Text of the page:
Sully: Actually, the Bills traded Peters after he made his second Pro Bowl in 2008 (they got a pick they used on Eric Wood). But letting him go was right up there with not keeping Antoine Winfield and Pat Williams, who had long careers in Minnesota.

Peters held out before that '08 season, asking to be paid like the top NFL tackles. Ralph Wilson wouldn't oblige. Peters was asking a lot at the time, but history shows he would have been worth the money.

The Bills got what they deserved. In 2007, then-GM Marv Levy invested $74 million in two marginal offensive linemen -- $49 million for guard Derrick Dockery, $25 million for Langston Walker. Peters didn't like being the third-highest paid O-lineman on his own team.

Dockery and Walker, who was expected to make fans forget Peters, were both released after the 2008 season. That led to a forgettable parade of left tackles (Demetrius Bell, Jonathan Scott, Chris Hairston) before they drafted Cordy Glenn in 2012. Glenn has a five-year, $65 million contract. Was he worth it?

•••••

John Scott asks: Given the Sabres' situation, when is the soonest you see them as legit playoff contenders, ready to make a Cup run? What would you do if you were in Botterill’s shoes?

Sully: I didn't expect them to start this poorly and figured them to finish with 88-90 points. I'd say two years before they make the playoffs. It's silly to speculate on any Cup runs until they put together a much deeper and talented NHL roster.

If I were Botterill, I'd make a deal to shake up that locker room. How often do we have to hear about a lack of mental toughness? Or that they weren't prepared for the start of a game? Really, in the first week of the season? With the NHL's second-longest playoff drought?

There should be no untouchables,  other than Jack Eichel. Shop Sam Reinhart while people still think he can be a star. Evander Kane, too. They have too many big contracts to give him a long-term deal. He's a rare talent, but if Kane is too talented to move, what does that say about the rest of the roster?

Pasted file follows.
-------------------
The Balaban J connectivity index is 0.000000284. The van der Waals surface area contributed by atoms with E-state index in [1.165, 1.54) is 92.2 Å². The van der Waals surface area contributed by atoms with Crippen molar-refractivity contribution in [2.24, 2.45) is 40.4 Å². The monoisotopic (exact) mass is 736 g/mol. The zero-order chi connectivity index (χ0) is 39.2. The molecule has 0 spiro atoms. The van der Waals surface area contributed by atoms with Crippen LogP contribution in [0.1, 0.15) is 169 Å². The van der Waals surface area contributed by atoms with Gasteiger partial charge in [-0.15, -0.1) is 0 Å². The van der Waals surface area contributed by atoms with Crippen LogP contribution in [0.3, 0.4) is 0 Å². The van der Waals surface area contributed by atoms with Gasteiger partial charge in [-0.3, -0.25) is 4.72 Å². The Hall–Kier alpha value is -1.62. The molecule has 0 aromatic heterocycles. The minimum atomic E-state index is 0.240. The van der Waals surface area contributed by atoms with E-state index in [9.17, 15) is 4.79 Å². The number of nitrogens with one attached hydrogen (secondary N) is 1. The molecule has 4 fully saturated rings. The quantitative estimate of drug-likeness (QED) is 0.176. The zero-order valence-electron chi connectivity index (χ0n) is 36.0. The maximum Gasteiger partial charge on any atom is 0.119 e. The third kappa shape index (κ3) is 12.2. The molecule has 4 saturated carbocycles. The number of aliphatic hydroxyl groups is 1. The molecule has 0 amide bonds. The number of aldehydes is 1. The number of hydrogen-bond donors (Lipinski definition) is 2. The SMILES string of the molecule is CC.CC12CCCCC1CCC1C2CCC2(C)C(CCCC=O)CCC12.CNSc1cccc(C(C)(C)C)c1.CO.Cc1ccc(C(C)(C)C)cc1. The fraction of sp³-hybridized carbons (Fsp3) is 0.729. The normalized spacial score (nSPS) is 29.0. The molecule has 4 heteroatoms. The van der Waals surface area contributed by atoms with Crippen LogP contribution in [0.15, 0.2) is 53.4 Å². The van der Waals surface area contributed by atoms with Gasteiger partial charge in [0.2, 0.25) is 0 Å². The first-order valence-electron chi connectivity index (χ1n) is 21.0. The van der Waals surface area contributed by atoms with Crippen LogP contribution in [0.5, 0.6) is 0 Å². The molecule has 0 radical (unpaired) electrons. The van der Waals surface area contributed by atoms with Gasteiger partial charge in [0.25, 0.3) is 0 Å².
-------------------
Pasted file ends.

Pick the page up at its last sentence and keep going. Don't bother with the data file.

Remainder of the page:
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Paul G Waas asks: Results didn’t get Joe Girardi released. Do you think personality or analytics played a major part?

Sully: Girardi was Yankee manager for 10 years. That's a nice run for an average skipper. It wasn't about analytics. Girardi was hip to the new numbers. He was famous for carrying a big binder around.

From what I can gather, it was more about his tense, joyless demeanor and management's belief that Girardi's personality was unsuited for a rising young team. He was also seen as evasive and even dishonest with the media, which didn't help his cause.

George Steinbrenner used to change managers as often as you or I change the oil. He did it nine times from 1985-92. It's hard to believe the Yanks have had two (Torre and Girardi) in 22 years.

It was time.

•••••

@lebronstein asks: Who is the best pure shooter to play for a WNY high school or college?

Sully: Good question, and one I'm sure could stir a lot of discussion. I only go back to 1989. I'm sure Reggie Witherspoon, my local hoop historian, could provide plenty of names from the early days.

Three great high school shooters come to mind: Ritchie Campbell, who was the all-time scoring leader for many years; Joe Licata, who held the state three-point record until recently; and Mike Heary, who once scored 62 points in a game against Traditional and went on to star at Navy.

College wise, it would be hard to beat Niagara great Calvin Murphy, who went on to be one of the best free-throw shooters in NBA history. Oh, and Gary Bossert once made 11 straight three-pointers in a game for the Purple Eagles, which remains a MAAC record.

Can't ignore the women. UB great Brenna Doty is the purest women's shooter I saw locally. She still holds school records for three-point and free-throw percentage in a season (both in 1996-97).